Friday, March 02, 2007
The sons of a woman who died from a medication error at Akron City Hospital filed court actions this week seeking damages and an order changing her cause of death from accidental to homicide.
The Summit County Medical Examiner's Office ruled that Victoria O. Baker, 82, of Akron, died on March 2, 2005, from an accidental overdose through an intravenous line of a drug called potassium phosphate.
Baker was supposed to receive the drug through a feeding tube -- not an intravenous line -- before undergoing tests while hospitalized at City Hospital for gastrointestinal discomfort, according to a lawsuit filed Wednesday in Summit County Common Pleas Court.
The medical examiner determined that the overdose through the IV line resulted in cardiac arrhythmia, a potentially fatal condition in which the heart beats abnormally, according to the cause of death report.
``We acknowledged at the time of the event and continue to acknowledge that an unfortunate, unintentional medication error led to the death of Ms. Baker, for which we remain deeply sorry,'' Summa spokesman Mike Bernstein said.
But Akron attorney David P. Drew, the administrator for Baker's estate, and her sons, Clark and Gary Nobil, are seeking a court order directing the Summit County medical examiner to change the cause of death to homicide from cardiac arrest -- the sudden, abrupt loss of heart function.
The anger has to be directed somewhere, and since the mistake's been admitted and responsibility accepted (with willingness, presumably, to pay for the mistake in a malpractice settlement), there's little satisfaction for the aggrieved. They must have the satisfaction of hitting back as hard as possible and making those who made the mistake hurt as much - or more- as they are hurting.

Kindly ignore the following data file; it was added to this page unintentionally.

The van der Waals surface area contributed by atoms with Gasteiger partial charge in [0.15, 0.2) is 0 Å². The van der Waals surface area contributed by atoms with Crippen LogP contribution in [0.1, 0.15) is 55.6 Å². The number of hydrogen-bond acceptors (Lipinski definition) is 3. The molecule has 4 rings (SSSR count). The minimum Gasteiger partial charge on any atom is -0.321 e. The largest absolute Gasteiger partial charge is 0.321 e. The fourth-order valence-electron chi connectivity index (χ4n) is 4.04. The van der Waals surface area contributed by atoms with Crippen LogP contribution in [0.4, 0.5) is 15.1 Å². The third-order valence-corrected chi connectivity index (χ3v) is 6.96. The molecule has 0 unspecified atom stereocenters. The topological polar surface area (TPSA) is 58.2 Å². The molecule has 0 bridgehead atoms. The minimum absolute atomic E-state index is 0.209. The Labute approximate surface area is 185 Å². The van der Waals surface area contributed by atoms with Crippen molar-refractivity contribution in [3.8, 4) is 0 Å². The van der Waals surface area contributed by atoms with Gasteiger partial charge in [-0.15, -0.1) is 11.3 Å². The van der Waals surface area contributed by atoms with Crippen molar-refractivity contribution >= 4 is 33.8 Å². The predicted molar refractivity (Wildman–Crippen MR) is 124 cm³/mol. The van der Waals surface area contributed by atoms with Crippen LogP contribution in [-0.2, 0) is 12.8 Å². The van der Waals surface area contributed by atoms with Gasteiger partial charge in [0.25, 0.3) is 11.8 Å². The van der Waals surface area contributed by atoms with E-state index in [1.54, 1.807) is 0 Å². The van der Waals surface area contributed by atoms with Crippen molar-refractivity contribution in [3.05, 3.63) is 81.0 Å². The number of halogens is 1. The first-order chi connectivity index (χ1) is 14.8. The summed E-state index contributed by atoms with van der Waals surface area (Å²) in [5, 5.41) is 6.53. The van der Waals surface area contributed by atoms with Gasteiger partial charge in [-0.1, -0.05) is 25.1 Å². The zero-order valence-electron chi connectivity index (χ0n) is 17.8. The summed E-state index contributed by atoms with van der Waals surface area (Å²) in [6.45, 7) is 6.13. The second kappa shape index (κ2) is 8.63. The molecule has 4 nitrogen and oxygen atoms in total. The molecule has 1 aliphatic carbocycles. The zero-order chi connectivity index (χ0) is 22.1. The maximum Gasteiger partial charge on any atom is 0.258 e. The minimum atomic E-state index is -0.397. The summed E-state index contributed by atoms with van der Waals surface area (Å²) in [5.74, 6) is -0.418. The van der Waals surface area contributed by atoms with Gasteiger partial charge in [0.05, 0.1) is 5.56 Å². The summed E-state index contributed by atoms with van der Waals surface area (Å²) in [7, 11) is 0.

posted by Sydney on 3/02/2007 09:51:00 AM 4 comments
"We are often told by anti-tort reform forces that if we just acknowledge our mistakes, the malpractice insurance problems would go away."
By 10:36 PM, at
Who told me that?
No one seriously suggests apologizing alleviates the anger or prevents any particular malpractice suit. There is little doubt, however, that on aggregate it works to reduce suits, settlements, and damage awards. Malpractice insurers believe this as they are encouraging apology laws (without such encouragement no such laws would pass).
IV administration of K3PO4 isn't an accident, it's murder. The hospital can apologize all it wants, but it's not like it was an adverse drug reaction; they gave the patient a drug IV which will kill you if administered IV. If i was the patients family, i would also seek criminal charges; for this is a criminal act. The culpability depends on the crime; if there was say an adverse reaction to tylenol, then i couldn't see criminal charges being brought; it happens. But K3PO4? That's beyond the pale. Sawing off the wrong leg? Also culpability, but don't know about criminal. But a life was lost, unnecessarily, due to criminal negligance. If we require medical practictioners to not try and kill patients, then it should increase the standard of care. Here i don't thing people smarter than a brick are to blame (ie RNs, MDs), but those med techs that have at most 2 years of school? That and the lack of supervision is the real issue I think. There should be some basic requirements of knowing things that will kill patients, quickly. Seems like common sense to me.